I had read the book when I was in college when it first came out in 1991. Frankly, the idea of turning American Psycho into a musical seemed pretty daft to me in the beginning. But when I re-read the book [in] 2009, I had one of those lightbulb-over-the-head moments where I thought, this will be really cool to create a piece of musical theater where the whole sonic palette was electronic music because basically all these characters were going out to nightclubs in New York City in the mid-to-late 80s. It was when early house music and early techno and EDM from the U.K. and Europe was starting to happen here in New York. I remember that time really well because I was sneaking into those same clubs as a teenager.
In some ways, this is as much a period piece as Spring Awakening. It’s the 1980s vs. the 1890s.
Exactly. I definitely tried to use a lot of gear and technology from that era, specific drum machines and synthesizers that were popular around that time. I’m not being slavish to the era in the same way that Spring Awakening is certainly not slavish to its era, but I am playing with some of the tropes and sounds that people would have been messing with making pop music at that time.
How did you come up with the exhaustive list of designer and brand names for “You Are What You Wear?” And then make them rhyme.
I called some of my old girlfriends. All of us were, to some degree, clothes horses during that time. So I [said], “just list all your favorite designers from 1987, 1988, 1989.” I thought it would be really funny to try to rhyme everything with food items because so much of the talk in the book is these lists of clothing items and designers and then these lists of restaurant menu items, so that kind of become this absurd, but very fun, idea for a song.
You’ve lived with this play for six years. What is it like having a killer in your head for so long?
I talked to Bret Easton Ellis about this early on in the process and I asked him if Patrick actually commits these atrocities in real life or whether it’s something in his imagination and Bret wouldn’t really answer the question. I’m a Buddhist and I’m not a big fan of horror movies. I like to think of Patrick Bateman as someone who’s an incredible fantasist, like The Secret Life of Walter Mitty. I see it as the pathology of the culture that he’s in and the pathology of late capitalism. I personally feel like this is the crazy stuff that is happening in his own head. I don’t really think he has the stomach to pull this stuff off.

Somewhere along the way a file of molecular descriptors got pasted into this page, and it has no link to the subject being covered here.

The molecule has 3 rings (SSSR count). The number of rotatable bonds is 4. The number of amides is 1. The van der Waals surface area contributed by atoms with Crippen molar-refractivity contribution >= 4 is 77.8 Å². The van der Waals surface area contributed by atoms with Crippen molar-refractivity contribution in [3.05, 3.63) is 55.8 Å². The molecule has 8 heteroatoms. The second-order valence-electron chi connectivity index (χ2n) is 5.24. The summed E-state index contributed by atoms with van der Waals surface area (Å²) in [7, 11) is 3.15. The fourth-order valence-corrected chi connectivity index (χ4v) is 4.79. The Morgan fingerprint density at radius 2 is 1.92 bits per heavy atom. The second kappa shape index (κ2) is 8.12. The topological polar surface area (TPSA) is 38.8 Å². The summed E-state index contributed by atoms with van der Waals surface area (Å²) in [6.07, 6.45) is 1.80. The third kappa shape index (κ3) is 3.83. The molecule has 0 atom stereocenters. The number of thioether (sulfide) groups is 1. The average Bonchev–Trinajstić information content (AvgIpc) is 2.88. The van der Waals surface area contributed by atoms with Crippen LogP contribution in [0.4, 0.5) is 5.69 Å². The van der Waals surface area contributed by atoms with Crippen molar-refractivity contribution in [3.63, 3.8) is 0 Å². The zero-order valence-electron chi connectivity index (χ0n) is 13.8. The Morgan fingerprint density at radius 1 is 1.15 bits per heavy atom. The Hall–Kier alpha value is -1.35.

The play incorporates covers of ‘80s songs like Phil Collins’ “In the Air Tonight,” New Order’s “True Faith,” and Tears For Fears’ “Everybody Wants to Rule the World.” How did you reimagine them?
I felt like it would be churlish to not include some of the iconic songs of the era since Patrick Bateman goes on these rants on various bands and artists and musicals and they’re some of the funniest passages in the book. There’s a Huey Lewis song in there that’s completely diegetic. We mostly use the recording. The rest of them, I had this idea that it would be really cool if the score was electronic, that these quote-unquote cover songs would be a cappella with these very cool arrangements that David Shrubsole and Jason Hart did. It was a way of creating a different sound world when we went to these very familiar sounding pieces of music and reinventing them in some way for the stage.
How involved were you in the casting of the Broadway version?
I’m in the room every day during casting. This was a particularly difficult group in terms of coming to consensus on the casting because we’re very diverse and we all have our different aesthetic ideas and agenda, frankly. I respect my creative team enormously, but we’re all unique individuals with an enormous amount of head butting to come up with this cast. We knew that Ben Walker (Bloody Bloody Andrew Jackson) was going to be Patrick Bateman, but the rest of the ensemble cast is extraordinary as well, so maybe that was a good thing. (laughs)
What changed from the London version to the Broadway version?
We wrote a new song in the opening. I cannibalized one of my own songs and turned it into an American Psycho song, “Selling Out.” That really has made a much more compelling and exciting first 15-20 minutes of the show. I continued to work on and refine the arrangements of all the songs [to] make it a little harder and a little muscular and a little cooler. Musicals are never really finished, they just close at some point.
Do you now look at composing as your day job and being a recording artist as moonlighting?
It’s very much 50/50 especially over the past 18 months where it’s really been devoted both to [2015 album] Legerdemain and American Psycho equally. I hope to do a lot more touring this year to support Legerdemain and to go to Europe and Asia and South America, but I do have a lot of theater commitments coming up as well. This is a very high-class problem. (laughs)
The Secret Life of Bees is your next musical adaptation. How is it going?
I’ve definitely starting writing. In some ways, it’s polar opposite of American Psycho. I love synthesizers and drum machines, but I’m excited to write some music with some real instruments.
Spring Awakening brought a whole new generation into the theater and we’re seeing it again with Hamilton. It must be very gratifying to be part of that.
[Collaborator] Steven Sater and I secretly harbored the hope that we could do that. I don’t know why we thought we could, but we sort of had that dream secretly inside us and the fact that it did happen was just this amazing gift. I’m very proud of the fact that I was able to get a new set of people excited about musical theater and I’m thrilled for Lin-Manuel [Miranda] that Hamilton is doing as well as it is. He just needs to remember that Patrick Bateman is coming for Alexander Hamilton now (laughs).